Prime Minister Narendra Modi on April 20 in his address to the nation appealed the state governments to urge migrants not to leave cities. He said workers should remain where they are, as states will arrange for their vaccination wherever they are.
The Premier assured the migrants that the state governments are working to increase testing capacity of vaccine productions and distributions as well. He even said that Indian doctors have have gained expertise in treating COVID-19.
मेरा राज्य प्रशासन से आग्रह है कि वो श्रमिकों का भरोसा जगाए रखें, उनसे आग्रह करें कि वो जहां हैं, वहीं रहें।
राज्यों द्वारा दिया गया ये भरोसा उनकी बहुत मदद करेगा कि वो जिस शहर में हैं वहीं पर अगले कुछ दिनों में वैक्सीन भी लगेगी और उनका काम भी बंद नहीं होगा: PM @narendramodi
A vaccine works by mimicking a natural infection. A vaccine not only induces immune response to protect people from any future COVID-19 infection, but also helps quickly build herd immunity to put an end to the pandemic. Herd immunity occurs when a sufficient percentage of a population becomes immune to a disease, making the spread of disease from person to person unlikely. The good news is that SARS-CoV-2 virus has been fairly stable, which increases the viability of a vaccine.
How many types of vaccines are there?
There are broadly four types of vaccine — one, a vaccine based on the whole virus (this could be either inactivated, or an attenuated [weakened] virus vaccine); two, a non-replicating viral vector vaccine that uses a benign virus as vector that carries the antigen of SARS-CoV; three, nucleic-acid vaccines that have genetic material like DNA and RNA of antigens like spike protein given to a person, helping human cells decode genetic material and produce the vaccine; and four, protein subunit vaccine wherein the recombinant proteins of SARS-COV-2 along with an adjuvant (booster) is given as a vaccine.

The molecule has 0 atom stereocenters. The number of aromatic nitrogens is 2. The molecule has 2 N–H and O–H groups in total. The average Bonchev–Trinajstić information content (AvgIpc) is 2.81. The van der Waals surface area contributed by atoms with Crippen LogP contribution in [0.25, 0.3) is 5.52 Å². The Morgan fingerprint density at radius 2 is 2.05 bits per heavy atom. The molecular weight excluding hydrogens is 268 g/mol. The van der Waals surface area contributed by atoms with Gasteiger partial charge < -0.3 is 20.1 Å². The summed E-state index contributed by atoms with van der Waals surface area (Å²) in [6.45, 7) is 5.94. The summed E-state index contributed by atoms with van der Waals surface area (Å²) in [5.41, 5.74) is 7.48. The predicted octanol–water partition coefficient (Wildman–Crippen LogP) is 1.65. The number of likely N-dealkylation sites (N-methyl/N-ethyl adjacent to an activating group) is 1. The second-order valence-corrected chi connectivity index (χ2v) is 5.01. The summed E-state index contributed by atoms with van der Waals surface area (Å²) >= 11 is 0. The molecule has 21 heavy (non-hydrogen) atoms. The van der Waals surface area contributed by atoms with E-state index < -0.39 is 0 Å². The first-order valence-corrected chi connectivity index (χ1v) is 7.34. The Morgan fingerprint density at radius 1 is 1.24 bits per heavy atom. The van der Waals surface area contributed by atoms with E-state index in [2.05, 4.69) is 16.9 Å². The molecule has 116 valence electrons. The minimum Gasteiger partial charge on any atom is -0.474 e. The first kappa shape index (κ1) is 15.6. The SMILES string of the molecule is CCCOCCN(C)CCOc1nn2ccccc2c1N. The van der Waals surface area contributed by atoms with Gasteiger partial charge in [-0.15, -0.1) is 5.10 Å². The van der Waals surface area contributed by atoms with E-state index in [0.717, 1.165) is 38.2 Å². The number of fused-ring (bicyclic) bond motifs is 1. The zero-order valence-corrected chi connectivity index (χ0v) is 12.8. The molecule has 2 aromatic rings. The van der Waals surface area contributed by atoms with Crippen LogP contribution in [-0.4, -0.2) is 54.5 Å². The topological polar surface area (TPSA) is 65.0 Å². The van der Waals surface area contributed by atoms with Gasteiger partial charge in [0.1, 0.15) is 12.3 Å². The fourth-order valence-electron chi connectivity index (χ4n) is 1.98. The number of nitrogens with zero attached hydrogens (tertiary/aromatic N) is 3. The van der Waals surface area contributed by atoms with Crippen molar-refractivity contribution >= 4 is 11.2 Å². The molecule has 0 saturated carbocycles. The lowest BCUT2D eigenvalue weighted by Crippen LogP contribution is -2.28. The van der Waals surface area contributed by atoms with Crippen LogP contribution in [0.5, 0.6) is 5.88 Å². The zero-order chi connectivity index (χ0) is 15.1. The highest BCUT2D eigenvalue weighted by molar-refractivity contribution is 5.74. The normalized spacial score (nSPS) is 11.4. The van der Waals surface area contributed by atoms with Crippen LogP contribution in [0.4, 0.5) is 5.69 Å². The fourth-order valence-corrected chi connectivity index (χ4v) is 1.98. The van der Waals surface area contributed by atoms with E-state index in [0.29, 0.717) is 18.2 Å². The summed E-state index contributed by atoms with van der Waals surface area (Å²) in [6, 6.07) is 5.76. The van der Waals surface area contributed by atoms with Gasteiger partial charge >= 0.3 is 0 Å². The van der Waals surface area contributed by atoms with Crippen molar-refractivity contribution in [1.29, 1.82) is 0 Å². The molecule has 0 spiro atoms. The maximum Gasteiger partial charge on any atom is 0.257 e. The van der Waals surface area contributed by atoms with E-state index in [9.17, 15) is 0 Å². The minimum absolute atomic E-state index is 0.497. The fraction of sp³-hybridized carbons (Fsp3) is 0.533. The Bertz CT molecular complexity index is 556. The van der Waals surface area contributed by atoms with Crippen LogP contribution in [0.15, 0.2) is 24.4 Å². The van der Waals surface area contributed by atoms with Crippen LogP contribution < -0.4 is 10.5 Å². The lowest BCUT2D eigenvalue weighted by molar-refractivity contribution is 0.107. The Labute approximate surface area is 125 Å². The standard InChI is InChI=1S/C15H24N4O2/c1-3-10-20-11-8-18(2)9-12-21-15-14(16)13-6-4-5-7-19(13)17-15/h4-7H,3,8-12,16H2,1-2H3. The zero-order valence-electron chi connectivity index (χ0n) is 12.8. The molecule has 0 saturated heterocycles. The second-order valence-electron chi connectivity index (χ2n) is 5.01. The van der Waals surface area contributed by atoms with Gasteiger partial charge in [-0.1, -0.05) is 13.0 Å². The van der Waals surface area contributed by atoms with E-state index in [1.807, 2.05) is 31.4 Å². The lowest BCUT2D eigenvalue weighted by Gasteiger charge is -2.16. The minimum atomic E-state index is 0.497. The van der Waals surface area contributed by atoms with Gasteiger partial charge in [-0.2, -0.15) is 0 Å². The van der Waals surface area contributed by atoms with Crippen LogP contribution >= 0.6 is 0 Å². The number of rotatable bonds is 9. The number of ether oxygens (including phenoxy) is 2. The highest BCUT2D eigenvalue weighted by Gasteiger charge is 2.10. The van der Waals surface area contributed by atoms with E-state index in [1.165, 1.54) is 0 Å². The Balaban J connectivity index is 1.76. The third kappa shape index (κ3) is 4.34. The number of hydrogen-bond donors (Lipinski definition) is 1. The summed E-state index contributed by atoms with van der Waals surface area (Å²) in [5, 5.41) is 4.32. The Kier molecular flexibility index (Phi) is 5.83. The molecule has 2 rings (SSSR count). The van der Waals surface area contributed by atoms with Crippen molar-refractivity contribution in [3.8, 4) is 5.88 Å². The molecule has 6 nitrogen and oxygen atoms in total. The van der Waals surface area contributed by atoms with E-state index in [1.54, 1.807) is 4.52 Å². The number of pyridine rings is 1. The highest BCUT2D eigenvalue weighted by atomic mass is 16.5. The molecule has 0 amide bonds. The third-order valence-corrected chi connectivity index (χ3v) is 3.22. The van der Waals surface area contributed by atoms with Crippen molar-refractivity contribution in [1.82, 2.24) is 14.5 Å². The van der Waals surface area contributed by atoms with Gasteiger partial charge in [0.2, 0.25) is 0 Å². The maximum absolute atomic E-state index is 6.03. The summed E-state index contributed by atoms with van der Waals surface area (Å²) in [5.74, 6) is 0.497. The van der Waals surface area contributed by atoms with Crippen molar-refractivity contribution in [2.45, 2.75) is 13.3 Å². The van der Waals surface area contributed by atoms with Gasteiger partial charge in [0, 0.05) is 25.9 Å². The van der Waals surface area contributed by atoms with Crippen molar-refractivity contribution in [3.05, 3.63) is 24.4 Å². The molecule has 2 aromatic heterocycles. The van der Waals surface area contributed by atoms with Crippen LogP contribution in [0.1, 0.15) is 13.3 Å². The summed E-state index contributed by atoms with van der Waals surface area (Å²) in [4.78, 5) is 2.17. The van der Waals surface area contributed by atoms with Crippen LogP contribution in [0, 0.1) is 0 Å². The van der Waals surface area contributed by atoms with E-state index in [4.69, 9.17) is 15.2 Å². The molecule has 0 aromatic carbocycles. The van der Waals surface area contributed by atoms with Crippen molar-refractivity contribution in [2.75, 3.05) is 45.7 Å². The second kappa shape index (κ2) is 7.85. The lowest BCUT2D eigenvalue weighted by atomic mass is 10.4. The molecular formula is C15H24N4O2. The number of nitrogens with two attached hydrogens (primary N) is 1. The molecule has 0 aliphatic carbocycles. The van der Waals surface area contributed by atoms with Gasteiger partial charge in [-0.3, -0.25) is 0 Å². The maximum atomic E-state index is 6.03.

What does it take to develop a vaccine of this kind?
Vaccine development is a long, complex process. Unlike drugs that are given to people with a diseased, vaccines are given to healthy people and also vulnerable sections such as children, pregnant women and the elderly. So rigorous tests are compulsory. History says that the fastest time it took to develop a vaccine is five years, but it usually takes double or sometimes triple that time.
On the issue of vaccines availability PM Modi said that 12 crore vaccine doses have been administered in India and a large large section of our senior population has been vaccinated. He added that from May 1, those above the age of 18 years can be vaccinated.
He expressed condolences to all the families who lost their near and dear ones in the coronavirus pandemic.
On the issue of increasing oxygen demand, he said that all sectors, be it public or private, are working together to tackle to fulfil the demand. The Premier said that the authorities have ramped up the necessary arrangements to help the people in need. Apart from developing vaccines and their approval, the PM said that various efforts are on to increase bed capacity in hospitals.
He even praised the health workers for their dedication in fighting this global epidemic.
Speaking on the issues of lockdown, PM Modi said, "I urge the States to consider lockdowns only as the last option and focus creating on micro containment zones." The Premier even added that there will be no need for a lockdown if we follow Covid protocols and urged people not to leave their homes unless really necessary.